I agree that left foot braking can be done safely but what was scary with my mother was what she was doing to her brakes AND how she must have confused those following behind her! Fortunately for her, my father bought her new cars regularly and no one ever rear-ended her. As for learning to brake with her left foot in the 30's - this is what she told me. I wasn't born until the 50's and from the time I was old enough to recognize the difference, she had automatic transmissions. I just figured she felt like she had to do something with the left foot when she switched to automatics, but when I critisized her for riding with the brakes on and suggested she try right-foot braking, she told me that she was taught to brake with the left foot and was too old to learn a new trick!
  • bdymentbdyment Posts: 569
    Thanks for the update. A great story. I'll bet she will never change.
  • wwestwwest Posts: 10,706
    The throttle was sometimes on the stearing column (along with the spark advance control) and the gearshift was a floor mounted pedal much like the clutch pedal today.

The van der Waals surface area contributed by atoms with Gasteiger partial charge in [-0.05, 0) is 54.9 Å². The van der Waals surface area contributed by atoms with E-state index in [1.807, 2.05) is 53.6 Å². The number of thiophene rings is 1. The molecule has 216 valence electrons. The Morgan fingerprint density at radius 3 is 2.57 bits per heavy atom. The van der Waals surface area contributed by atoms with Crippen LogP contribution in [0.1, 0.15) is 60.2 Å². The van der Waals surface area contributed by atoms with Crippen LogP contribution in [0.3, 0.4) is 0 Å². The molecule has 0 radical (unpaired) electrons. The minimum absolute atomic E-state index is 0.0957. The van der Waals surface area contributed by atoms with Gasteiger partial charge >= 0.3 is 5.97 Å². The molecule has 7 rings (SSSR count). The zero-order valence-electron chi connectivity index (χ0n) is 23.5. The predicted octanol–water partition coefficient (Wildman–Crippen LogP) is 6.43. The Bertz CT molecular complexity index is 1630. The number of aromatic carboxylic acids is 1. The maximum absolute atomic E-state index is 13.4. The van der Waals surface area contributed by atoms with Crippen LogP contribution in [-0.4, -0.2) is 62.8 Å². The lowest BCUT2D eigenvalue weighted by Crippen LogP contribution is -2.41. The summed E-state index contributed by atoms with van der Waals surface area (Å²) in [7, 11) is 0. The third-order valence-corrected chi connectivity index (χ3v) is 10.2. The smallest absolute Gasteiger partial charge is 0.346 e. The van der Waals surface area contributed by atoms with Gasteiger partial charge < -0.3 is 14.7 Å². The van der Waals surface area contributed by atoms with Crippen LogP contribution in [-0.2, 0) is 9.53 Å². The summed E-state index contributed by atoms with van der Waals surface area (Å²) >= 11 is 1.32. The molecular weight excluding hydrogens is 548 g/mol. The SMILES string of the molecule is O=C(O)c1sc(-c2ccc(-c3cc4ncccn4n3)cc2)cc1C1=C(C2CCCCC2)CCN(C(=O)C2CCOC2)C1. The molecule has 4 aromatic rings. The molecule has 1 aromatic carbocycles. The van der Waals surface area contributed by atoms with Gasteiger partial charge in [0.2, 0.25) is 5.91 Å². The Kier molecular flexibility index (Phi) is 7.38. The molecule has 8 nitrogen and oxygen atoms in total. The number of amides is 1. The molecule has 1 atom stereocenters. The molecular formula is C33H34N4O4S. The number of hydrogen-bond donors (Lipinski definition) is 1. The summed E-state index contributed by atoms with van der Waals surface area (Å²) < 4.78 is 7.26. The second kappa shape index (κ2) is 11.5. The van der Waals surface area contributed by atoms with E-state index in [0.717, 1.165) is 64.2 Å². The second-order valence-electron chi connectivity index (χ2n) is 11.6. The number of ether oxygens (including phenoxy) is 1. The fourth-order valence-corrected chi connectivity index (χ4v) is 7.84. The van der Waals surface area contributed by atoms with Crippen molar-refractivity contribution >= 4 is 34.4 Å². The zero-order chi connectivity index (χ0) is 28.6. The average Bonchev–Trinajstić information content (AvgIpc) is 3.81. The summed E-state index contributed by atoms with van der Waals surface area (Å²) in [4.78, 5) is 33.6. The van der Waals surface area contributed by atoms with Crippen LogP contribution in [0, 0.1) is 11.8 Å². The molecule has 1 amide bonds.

• junepugjunepug Posts: 161
    How could anyone "left foot break" in the 30s?? Weren't most autos manual shift back then? I always had to have my left foot available for the clutch, which on small sport cars, was very close to the break.
  • junepugjunepug Posts: 161
    Nowhere in my comments did I mention that we are experiencing hesitation. We have a 2002 Camry V6 and a 2003 Highlander V6 with no hesitation problems.


    My comments strictly referenced how dangerous it is to use the left foot to brake.
  • wwestwwest Posts: 10,706
    Do you know how the foot controls were arranged back then? I do know that the starter was a foot engagement, the "gear shifter" was a foot pedal, but I don't know where, which side of the gear shifter the brake was (maybe it was a pull handle?). And was there a clutch pedal?


    Something in the back of my mind seems to say that the brake pedal was to the left of the "shift" pedal. If so then you shifted with your right foot and used the left for braking.
  • junepugjunepug Posts: 161
    The three pedals were arranged, from left to right, clutch, brake, gas. The starter varied from vehicle to vehicle. I remember an old delivery truck that had the starter above the gas pedal. You had to use the ball of your foot to operate it and the heel of your foot to pump gas to help it start. One other position for the started I remember was on the dashboard left side.


    The hand break was usually on the far left side and involved pulling a rod to set it until they developed the foot emergency brake. Most of the cars I have owned had the emergency mounted on the central hump.


    The last car I had with a manual shift was a 1996 Chevy Cavilier<sp> with the hand brake on the center hump.